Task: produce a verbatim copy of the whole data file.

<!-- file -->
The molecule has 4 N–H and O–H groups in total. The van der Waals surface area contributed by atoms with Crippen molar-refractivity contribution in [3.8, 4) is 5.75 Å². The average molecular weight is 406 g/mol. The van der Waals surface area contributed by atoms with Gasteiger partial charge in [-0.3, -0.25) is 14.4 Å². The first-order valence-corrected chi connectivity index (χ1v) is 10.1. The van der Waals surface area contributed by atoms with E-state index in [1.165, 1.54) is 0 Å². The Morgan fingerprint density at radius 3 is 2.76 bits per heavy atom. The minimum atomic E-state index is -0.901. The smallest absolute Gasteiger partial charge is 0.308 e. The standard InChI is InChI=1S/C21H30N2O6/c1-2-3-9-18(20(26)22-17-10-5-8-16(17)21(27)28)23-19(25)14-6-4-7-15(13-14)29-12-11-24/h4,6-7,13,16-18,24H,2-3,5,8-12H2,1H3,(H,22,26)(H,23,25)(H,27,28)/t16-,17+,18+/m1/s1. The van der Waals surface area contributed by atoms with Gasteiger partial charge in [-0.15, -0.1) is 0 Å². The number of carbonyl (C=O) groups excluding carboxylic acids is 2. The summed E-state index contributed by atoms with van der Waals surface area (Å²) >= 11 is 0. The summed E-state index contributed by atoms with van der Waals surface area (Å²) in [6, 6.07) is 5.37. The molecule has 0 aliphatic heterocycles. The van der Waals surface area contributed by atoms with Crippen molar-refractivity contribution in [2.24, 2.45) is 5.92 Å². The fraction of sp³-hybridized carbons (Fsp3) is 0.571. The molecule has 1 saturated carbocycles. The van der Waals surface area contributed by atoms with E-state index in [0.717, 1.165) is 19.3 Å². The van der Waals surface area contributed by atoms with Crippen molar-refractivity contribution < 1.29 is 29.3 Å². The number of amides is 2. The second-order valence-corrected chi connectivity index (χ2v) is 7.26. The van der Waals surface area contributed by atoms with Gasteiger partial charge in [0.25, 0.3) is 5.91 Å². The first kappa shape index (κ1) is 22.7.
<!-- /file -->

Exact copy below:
The molecule has 4 N–H and O–H groups in total. The van der Waals surface area contributed by atoms with Crippen molar-refractivity contribution in [3.8, 4) is 5.75 Å². The average molecular weight is 406 g/mol. The van der Waals surface area contributed by atoms with Gasteiger partial charge in [-0.3, -0.25) is 14.4 Å². The first-order valence-corrected chi connectivity index (χ1v) is 10.1. The van der Waals surface area contributed by atoms with E-state index in [1.165, 1.54) is 0 Å². The Morgan fingerprint density at radius 3 is 2.76 bits per heavy atom. The minimum atomic E-state index is -0.901. The smallest absolute Gasteiger partial charge is 0.308 e. The standard InChI is InChI=1S/C21H30N2O6/c1-2-3-9-18(20(26)22-17-10-5-8-16(17)21(27)28)23-19(25)14-6-4-7-15(13-14)29-12-11-24/h4,6-7,13,16-18,24H,2-3,5,8-12H2,1H3,(H,22,26)(H,23,25)(H,27,28)/t16-,17+,18+/m1/s1. The van der Waals surface area contributed by atoms with Gasteiger partial charge in [-0.15, -0.1) is 0 Å². The number of carbonyl (C=O) groups excluding carboxylic acids is 2. The summed E-state index contributed by atoms with van der Waals surface area (Å²) >= 11 is 0. The summed E-state index contributed by atoms with van der Waals surface area (Å²) in [6, 6.07) is 5.37. The molecule has 0 aliphatic heterocycles. The van der Waals surface area contributed by atoms with Crippen molar-refractivity contribution in [2.24, 2.45) is 5.92 Å². The fraction of sp³-hybridized carbons (Fsp3) is 0.571. The molecule has 1 saturated carbocycles. The van der Waals surface area contributed by atoms with E-state index in [0.717, 1.165) is 19.3 Å². The van der Waals surface area contributed by atoms with Crippen molar-refractivity contribution < 1.29 is 29.3 Å². The number of amides is 2. The second-order valence-corrected chi connectivity index (χ2v) is 7.26. The van der Waals surface area contributed by atoms with Gasteiger partial charge in [0.25, 0.3) is 5.91 Å². The first kappa shape index (κ1) is 22.7.